Crypto Bros Spent $3 Million Thinking They Bought the Rights to Dune

They thought wrong.

By Adrienne WestenfeldJan 19, 2022

If fear is the mind-killer, then stupidity must be the pocketbook-killer. Just ask the crypto bros who made a three million dollar mistake by failing to read the fine print. related stories How to Read the ‘Dune’ Book Series in Order‘Dune’ Is A Future-Shock MasterpieceHow the ‘Dune’ Movie Changed From the Book

An anonymous NFT group called Spice DAO (decentralized anonymous organization) made waves this week when they triumphantly tweeted about their recent acquisition of a rare art book: Jodorowsky’s Dune, the guidebook to an ambitious but ill-fated film adaptation of Frank Herbert’s Dune. These spiceheads had big plans to convert the book into NFTs, burn the physical copy, and adapt the story into an animated series. There’s just one problem: little did they know, they don’t actually own the copyright to Dune. All they own is one very, very expensive book.

Before we get too deep into this tale of crypto folly, a little primer on the book: back in 1974, director Alexander Jodorowsky set out to make a film adaptation of Dune. Two years into the process, the project was killed due to a lack of funding, but not before it became the stuff of cinematic legend. Jodorowsky envisioned the film at a whopping fourteen hours long, with a score by Pink Floyd; meanwhile, Salvador Dalí signed on to play Padishah Emperor Shaddam Corrino, though his exorbitant salary may have been the project’s kiss of death. Dead-set on becoming the highest-paid actor in history, Dalí demanded to be paid $100,000 per minute of screen time. Orson Welles was to play the evil Baron Harkonnen, and even Mick Jagger signed on for an unspecified part. Ironically enough, the unmade film later became the subject of a 2014 documentary.ADVERTISEMENT – CONTINUE READING BELOW content is imported from Twitter. You may be able to find the same content in another format, or you may be able to find more information, on their website.

But before the project was ultimately canned, Jodorowsky presented studio executives with an extensive book of concept art, which included set designs, character designs, and a storyboard of the entire film sketched by Moebius, the legendary French cartoonist. It’s estimated that somewhere between ten and twenty copies of Jodorowsky’s Dune still exist in the wild; periodically, they come up at auction, fetching somewhere in the neighborhood of $25,000. Last November, one such copy went up for auction at Christie’s, where appraisers expected it would sell for around $40,000.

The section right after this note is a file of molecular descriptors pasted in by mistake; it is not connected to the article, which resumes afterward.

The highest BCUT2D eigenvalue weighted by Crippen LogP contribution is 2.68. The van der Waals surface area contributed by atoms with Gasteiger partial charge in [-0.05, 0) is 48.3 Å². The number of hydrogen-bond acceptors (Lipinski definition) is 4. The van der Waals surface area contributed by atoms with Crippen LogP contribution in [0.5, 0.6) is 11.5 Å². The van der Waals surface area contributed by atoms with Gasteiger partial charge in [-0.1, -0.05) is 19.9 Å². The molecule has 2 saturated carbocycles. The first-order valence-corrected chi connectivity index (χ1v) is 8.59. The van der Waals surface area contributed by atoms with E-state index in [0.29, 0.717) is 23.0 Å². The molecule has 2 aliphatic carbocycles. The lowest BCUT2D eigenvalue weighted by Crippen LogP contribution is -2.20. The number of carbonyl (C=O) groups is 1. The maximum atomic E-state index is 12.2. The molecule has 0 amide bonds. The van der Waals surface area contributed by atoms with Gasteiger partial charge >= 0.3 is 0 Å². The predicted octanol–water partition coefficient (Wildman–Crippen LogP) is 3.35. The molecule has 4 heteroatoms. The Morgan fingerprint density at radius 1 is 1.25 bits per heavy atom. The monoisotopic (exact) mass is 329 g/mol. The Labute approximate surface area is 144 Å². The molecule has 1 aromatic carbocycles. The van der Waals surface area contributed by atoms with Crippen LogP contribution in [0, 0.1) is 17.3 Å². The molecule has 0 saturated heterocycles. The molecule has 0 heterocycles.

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Imagine everyone’s surprise when Spice DAO swooped in with a bid that went way, way over the asking price. Spice DAO paid more than a hundred times the modest estimate, taking home the book for $3 million. According to an investigation by BuzzFeed News, the money was crowdfunded by the Dune-loving cryptocurrency enthusiasts of Spice DAO, who pitched in with the promise that they’d get to vote on the book’s future. Spice DAO stated that its goal was “to issue a collection of NFTs that are technically innovative and culturally disruptive.” Burning the book would be “an incredible marketing stunt which could be recorded on video”; the video itself would then be sold as an NFT. (Seems like these crypto bros have had too much spice, doesn’t it?)

When Spice DAO crowed about their purchase on Twitter this week, the Internet was quick to set them straight. Buying Jodorowsky’s Dune doesn’t confer the copyright needed to produce Jodorowsky’s vision; it only confers one very old, very expensive book. Spice DAO also intended to make the book public, which is a noble aim—or it would be, if the book wasn’t already free and available on Steve Jobs’ Internet. Ultimately, Spice DAO has made a very expensive mistake—one exemplifying how some crypto bros with millions to burn don’t even know what they’re buying.

In Dune, Herbert envisions a world without computers; as the lore would have it, “thinking machines” were once mankind’s greatest adversary. Maybe Herbert was onto something there?

Adrienne Westenfeld Assistant EditorAdrienne Westenfeld is a writer and editor at Esquire, where she covers books and culture.

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